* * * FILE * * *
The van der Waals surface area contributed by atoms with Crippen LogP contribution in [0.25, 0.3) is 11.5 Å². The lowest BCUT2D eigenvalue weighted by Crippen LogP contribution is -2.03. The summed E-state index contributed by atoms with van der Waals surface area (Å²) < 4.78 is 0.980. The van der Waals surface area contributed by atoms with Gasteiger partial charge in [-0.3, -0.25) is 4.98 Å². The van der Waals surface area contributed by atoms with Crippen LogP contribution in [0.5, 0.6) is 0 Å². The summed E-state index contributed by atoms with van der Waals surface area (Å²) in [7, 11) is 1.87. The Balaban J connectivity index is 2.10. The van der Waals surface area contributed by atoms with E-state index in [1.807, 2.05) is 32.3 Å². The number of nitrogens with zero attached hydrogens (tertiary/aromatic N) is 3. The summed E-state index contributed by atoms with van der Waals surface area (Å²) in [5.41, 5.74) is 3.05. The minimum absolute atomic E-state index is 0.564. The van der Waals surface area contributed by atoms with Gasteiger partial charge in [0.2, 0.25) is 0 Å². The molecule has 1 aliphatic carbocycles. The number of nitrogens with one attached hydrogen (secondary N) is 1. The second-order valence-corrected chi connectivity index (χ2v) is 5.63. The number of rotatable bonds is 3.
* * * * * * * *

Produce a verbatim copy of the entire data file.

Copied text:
The van der Waals surface area contributed by atoms with Crippen LogP contribution in [0.25, 0.3) is 11.5 Å². The lowest BCUT2D eigenvalue weighted by Crippen LogP contribution is -2.03. The summed E-state index contributed by atoms with van der Waals surface area (Å²) < 4.78 is 0.980. The van der Waals surface area contributed by atoms with Gasteiger partial charge in [-0.3, -0.25) is 4.98 Å². The van der Waals surface area contributed by atoms with Crippen LogP contribution in [0.5, 0.6) is 0 Å². The summed E-state index contributed by atoms with van der Waals surface area (Å²) in [7, 11) is 1.87. The Balaban J connectivity index is 2.10. The van der Waals surface area contributed by atoms with E-state index in [1.807, 2.05) is 32.3 Å². The number of nitrogens with zero attached hydrogens (tertiary/aromatic N) is 3. The summed E-state index contributed by atoms with van der Waals surface area (Å²) in [5.41, 5.74) is 3.05. The minimum absolute atomic E-state index is 0.564. The van der Waals surface area contributed by atoms with Gasteiger partial charge in [0.2, 0.25) is 0 Å². The molecule has 1 aliphatic carbocycles. The number of nitrogens with one attached hydrogen (secondary N) is 1. The second-order valence-corrected chi connectivity index (χ2v) is 5.63. The number of rotatable bonds is 3.